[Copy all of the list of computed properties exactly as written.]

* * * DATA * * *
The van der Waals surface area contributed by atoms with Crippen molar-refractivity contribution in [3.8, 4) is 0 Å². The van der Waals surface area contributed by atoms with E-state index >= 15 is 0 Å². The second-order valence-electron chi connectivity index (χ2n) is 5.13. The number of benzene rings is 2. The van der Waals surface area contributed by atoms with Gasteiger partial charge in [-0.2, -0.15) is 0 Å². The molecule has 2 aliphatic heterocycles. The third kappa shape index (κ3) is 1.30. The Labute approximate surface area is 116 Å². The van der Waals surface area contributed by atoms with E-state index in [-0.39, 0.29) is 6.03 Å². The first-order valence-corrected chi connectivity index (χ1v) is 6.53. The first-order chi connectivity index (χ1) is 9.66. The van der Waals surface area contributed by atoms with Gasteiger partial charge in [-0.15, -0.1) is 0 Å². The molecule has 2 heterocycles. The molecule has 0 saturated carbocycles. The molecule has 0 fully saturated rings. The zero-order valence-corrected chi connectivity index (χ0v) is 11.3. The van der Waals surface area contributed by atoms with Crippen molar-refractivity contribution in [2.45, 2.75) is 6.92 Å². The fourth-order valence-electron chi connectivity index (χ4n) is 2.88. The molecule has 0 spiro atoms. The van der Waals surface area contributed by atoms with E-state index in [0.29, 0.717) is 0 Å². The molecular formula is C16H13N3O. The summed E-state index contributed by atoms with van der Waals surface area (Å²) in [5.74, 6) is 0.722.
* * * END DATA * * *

The van der Waals surface area contributed by atoms with Crippen molar-refractivity contribution in [3.8, 4) is 0 Å². The van der Waals surface area contributed by atoms with E-state index >= 15 is 0 Å². The second-order valence-electron chi connectivity index (χ2n) is 5.13. The number of benzene rings is 2. The van der Waals surface area contributed by atoms with Gasteiger partial charge in [-0.2, -0.15) is 0 Å². The molecule has 2 aliphatic heterocycles. The third kappa shape index (κ3) is 1.30. The Labute approximate surface area is 116 Å². The van der Waals surface area contributed by atoms with E-state index in [-0.39, 0.29) is 6.03 Å². The first-order valence-corrected chi connectivity index (χ1v) is 6.53. The first-order chi connectivity index (χ1) is 9.66. The van der Waals surface area contributed by atoms with Gasteiger partial charge in [-0.15, -0.1) is 0 Å². The molecule has 2 heterocycles. The molecule has 0 saturated carbocycles. The molecule has 0 fully saturated rings. The zero-order valence-corrected chi connectivity index (χ0v) is 11.3. The van der Waals surface area contributed by atoms with Crippen molar-refractivity contribution in [2.45, 2.75) is 6.92 Å². The fourth-order valence-electron chi connectivity index (χ4n) is 2.88. The molecule has 0 spiro atoms. The van der Waals surface area contributed by atoms with E-state index in [0.29, 0.717) is 0 Å². The molecular formula is C16H13N3O. The summed E-state index contributed by atoms with van der Waals surface area (Å²) in [5.74, 6) is 0.722.